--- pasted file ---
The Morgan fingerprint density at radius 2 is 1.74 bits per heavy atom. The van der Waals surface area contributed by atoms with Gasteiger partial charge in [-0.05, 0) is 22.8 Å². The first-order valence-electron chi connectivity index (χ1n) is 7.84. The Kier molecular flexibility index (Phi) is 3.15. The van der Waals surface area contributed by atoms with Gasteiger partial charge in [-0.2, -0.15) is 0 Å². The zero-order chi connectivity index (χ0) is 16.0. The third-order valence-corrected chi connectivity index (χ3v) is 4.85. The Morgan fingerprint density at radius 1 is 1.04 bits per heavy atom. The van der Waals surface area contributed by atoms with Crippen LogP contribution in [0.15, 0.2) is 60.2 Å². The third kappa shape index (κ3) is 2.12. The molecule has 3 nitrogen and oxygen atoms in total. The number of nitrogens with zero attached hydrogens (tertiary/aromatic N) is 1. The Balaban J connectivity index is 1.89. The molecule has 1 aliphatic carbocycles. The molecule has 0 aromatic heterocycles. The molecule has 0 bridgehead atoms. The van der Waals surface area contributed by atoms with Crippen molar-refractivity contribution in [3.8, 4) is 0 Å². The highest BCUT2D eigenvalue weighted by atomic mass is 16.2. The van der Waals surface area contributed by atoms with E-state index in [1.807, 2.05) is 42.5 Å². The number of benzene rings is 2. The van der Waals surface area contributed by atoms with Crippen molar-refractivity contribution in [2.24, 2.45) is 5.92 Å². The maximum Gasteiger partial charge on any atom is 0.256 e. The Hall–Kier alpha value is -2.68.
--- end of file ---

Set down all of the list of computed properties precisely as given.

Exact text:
The Morgan fingerprint density at radius 2 is 1.74 bits per heavy atom. The van der Waals surface area contributed by atoms with Gasteiger partial charge in [-0.05, 0) is 22.8 Å². The first-order valence-electron chi connectivity index (χ1n) is 7.84. The Kier molecular flexibility index (Phi) is 3.15. The van der Waals surface area contributed by atoms with Gasteiger partial charge in [-0.2, -0.15) is 0 Å². The zero-order chi connectivity index (χ0) is 16.0. The third-order valence-corrected chi connectivity index (χ3v) is 4.85. The Morgan fingerprint density at radius 1 is 1.04 bits per heavy atom. The van der Waals surface area contributed by atoms with Crippen LogP contribution in [0.15, 0.2) is 60.2 Å². The third kappa shape index (κ3) is 2.12. The molecule has 3 nitrogen and oxygen atoms in total. The number of nitrogens with zero attached hydrogens (tertiary/aromatic N) is 1. The Balaban J connectivity index is 1.89. The molecule has 1 aliphatic carbocycles. The molecule has 0 aromatic heterocycles. The molecule has 0 bridgehead atoms. The van der Waals surface area contributed by atoms with Crippen molar-refractivity contribution in [3.8, 4) is 0 Å². The highest BCUT2D eigenvalue weighted by atomic mass is 16.2. The van der Waals surface area contributed by atoms with E-state index in [1.807, 2.05) is 42.5 Å². The number of benzene rings is 2. The van der Waals surface area contributed by atoms with Crippen molar-refractivity contribution in [2.24, 2.45) is 5.92 Å². The maximum Gasteiger partial charge on any atom is 0.256 e. The Hall–Kier alpha value is -2.68.